Flashcards in 29 - Diseases of the Colon and Rectum Deck (154)
Colon & Rectum - Development
First trimester of gestation
Distal midgut (Cecum to splenic flexure) & hindgut (splenic flexure to rectum)
Colon & rectum - Size
Colon & Rectum - Regions
Colon - 5 layers
Colon - Haustra
Tonic contractions of rings of circular muscle (plicae semilunares coli)
Colon - Circular muscle layer control
Thin layer of cells, interstitial cells of Cajal on submucosal surface of smooth muscle layer
Colon & Rectum - Histo
Enteroendocrine cells (mainly located in the crypts)
Epithelial cells proliferate in lower parts of crypts, migrate toward surface
Blood supply: Cecum, Ascending Colon, Transverse Colon
Blood Supply: Transverse Colon, Descending Colon, Sigmoid Colon, Rectum
Analogous to arterial supply
Colon - Neuronal supply
Intrinsic and extrinsic neurons
Extrinsic - Autonomic
Parasympathetic innervation supplied by vagal fibers (midgut derivatives) or the nerves of the pelvic plexus from sacral spinal cord (hindgut derivatives)
Colon & Rectum purpose
Maintain fluid & electrolyte balance
Salvage products of intra-colonic fermentation
Store waste materials
Recover 1.5L fluid per day (mostly in proximal colon)
1 - 2 bowel movements/day
Can absorb sodium against high electrochemical gradient!
Colon & Rectum - Pharmacology
Most drugs already absorbed by that point
EXCEPT Sulfasalazine (used to treat UC)
Composed of sulfapyridine (sulfonamide antibacterial) linked by a diazo bond with 5-Aminosalicylic acid (5-ASA, or mesalamine)
The active therapeutic moiety of sulfasalazine.
The sulfapyridine just prevents 5-ASA from being absorbed earlier. The diazo bond is broken by bacterial action.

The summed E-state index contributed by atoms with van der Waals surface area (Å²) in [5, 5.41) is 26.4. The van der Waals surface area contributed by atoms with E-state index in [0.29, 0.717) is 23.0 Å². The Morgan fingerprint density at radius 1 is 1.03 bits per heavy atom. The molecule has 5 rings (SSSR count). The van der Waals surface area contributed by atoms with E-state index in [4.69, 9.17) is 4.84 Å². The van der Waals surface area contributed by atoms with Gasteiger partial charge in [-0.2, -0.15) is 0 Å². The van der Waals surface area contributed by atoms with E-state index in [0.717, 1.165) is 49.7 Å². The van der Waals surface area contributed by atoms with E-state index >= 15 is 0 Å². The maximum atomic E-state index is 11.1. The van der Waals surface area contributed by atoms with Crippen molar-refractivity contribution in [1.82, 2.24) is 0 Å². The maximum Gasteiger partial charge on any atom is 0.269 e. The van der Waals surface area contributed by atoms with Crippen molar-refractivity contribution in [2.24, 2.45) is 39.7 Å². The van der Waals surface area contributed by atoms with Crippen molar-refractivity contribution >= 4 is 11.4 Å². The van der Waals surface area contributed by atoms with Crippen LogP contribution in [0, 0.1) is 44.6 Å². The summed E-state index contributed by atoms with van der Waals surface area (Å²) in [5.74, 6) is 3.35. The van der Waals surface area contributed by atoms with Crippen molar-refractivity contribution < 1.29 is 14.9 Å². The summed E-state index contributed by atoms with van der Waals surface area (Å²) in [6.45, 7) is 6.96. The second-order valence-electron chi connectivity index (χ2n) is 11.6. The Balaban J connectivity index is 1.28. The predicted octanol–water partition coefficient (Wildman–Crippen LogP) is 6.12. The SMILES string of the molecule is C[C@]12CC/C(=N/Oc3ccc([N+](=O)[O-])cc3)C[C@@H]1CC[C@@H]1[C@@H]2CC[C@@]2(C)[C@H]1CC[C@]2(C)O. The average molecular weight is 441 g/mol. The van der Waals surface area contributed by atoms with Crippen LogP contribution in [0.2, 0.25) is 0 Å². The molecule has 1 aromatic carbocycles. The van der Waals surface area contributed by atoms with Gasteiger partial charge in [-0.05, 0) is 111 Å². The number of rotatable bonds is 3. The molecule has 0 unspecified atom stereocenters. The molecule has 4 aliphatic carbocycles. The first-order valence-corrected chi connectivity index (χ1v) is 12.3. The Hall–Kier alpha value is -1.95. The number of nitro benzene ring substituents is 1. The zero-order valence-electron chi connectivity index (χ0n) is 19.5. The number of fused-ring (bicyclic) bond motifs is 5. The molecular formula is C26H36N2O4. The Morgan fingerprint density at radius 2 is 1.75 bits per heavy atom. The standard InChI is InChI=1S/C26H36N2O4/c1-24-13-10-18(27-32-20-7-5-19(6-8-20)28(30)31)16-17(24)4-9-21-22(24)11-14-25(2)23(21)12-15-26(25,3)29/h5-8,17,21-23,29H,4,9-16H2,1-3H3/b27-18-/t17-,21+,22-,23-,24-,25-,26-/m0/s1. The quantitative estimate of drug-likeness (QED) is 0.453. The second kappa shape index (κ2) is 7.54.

5-ASA decreases inflammation in the colon.
Represent a pool of metabolic enzymes
Anaerobes, can thrive in low-oxygen tension
Modify oxygen tension, pH, mucopolysaccharide composition & hydration capacity of stool solids.
Normal flora protects against pathogenic bacterial proliferation. Homeostasis between types of bacteria.
Colon & Rectum - Vascular Diseases
Colon & Rectum - Neoplastic Diseases
Colon & Rectum - Infectious Diseases
Colon & Rectum - Mechanical Diseases
Large bowel obstruction
Colon & Rectum - Immunologic Diseases
Colon & Rectum - Motility Diseases
Ischemic Colitis - Presentation
Crampy, mild LLQ abdominal pain
Urge to defecate
Pass bright red (or maroon) blood mixed with stool
Ischemic Colitis - Morphologic Changes
Vary with duration & severity of injury
Ischemic Colitis - Watershed Areas
Due to limited collateral flow
Ischemic Colitis - Mildest injuries
Mucosal & submucosal hemorrhage & edema
with or without partial necrosis of the mucosa
Ischemic Colitis - Unresorbed Hemorrhage
Overlying mucosa sloughs off, forming an ulcer.
Ischemic Colitis - Prolonged Severe Ischemia
Muscularis propria is damaged, replaced with fibrous tissue.
Ischemic Colitis - Most Severe